Gregg Keizer at Computerworld:
Apple on Tuesday made it clear that it will no longer patch OS X 10.6, aka Snow Leopard, when it again declined to offer a security update for the four-and-a-half-year-old operating system.
As Apple issued an update for Mavericks, or OS X 10.9, as well as for its two predecessors, Mountain Lion (10.8) and Lion (10.7), Apple had nothing for Snow Leopard or its owners yesterday.
Keizer fails to mention that Snow Leopard wasn't affected by Apple's goto fail; bug, but hey, I'm not a security reporter. Let's move on:
Snow Leopard was also ignored in December, when Apple patched Safari 6 and 7 for newer editions of OS X, but did not update Safari 5.1.10, the most-current Apple browser for the OS.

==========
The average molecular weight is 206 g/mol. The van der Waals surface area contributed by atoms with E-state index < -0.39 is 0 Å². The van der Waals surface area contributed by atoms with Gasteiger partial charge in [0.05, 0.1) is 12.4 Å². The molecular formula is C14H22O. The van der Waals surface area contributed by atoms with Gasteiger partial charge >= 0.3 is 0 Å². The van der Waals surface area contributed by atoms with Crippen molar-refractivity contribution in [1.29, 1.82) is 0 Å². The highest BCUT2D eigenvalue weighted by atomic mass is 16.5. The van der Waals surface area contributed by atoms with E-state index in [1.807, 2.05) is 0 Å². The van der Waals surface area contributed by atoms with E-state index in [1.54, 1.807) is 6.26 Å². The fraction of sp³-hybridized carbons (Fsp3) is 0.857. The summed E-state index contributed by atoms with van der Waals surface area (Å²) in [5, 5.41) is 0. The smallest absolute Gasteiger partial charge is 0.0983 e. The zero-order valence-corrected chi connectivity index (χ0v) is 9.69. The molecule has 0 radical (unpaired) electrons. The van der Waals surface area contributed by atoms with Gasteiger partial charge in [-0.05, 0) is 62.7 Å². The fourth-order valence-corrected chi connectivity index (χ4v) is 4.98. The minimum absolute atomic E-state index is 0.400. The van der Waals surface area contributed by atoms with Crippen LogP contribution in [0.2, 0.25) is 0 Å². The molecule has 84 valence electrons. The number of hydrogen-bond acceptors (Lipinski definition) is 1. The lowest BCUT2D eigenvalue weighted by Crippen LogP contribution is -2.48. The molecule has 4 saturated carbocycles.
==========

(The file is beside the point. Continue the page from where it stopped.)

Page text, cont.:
In that paragraph, Keizer links to this article, in which he writes:
Apple has apparently decided to kill support for OS X Snow Leopard, the 2009 operating system that has resisted retirement for more than a year.
On Monday, Apple did not update Safari 5.1 when it patched the later Safari 6 and 7 for newer editions of OS X, including 2011's Lion, 2012's Mountain Lion and this year's Mavericks.
Keizer is referring to the release of Safari 6.1.1 and Safari 7.0.1, which took place in December of last year.
According to CVE Details, the issue related to user credentials and autofills weren't an issue in Safari 5.1, as were none of the other CVE-IDs listed in Apple's document.
I don't know if Apple's dropped support for OS X Snow Leopard. It would be weird for the company do it mid-stride, but Keizer's evidence of Apple's "apparent" change just don't add up.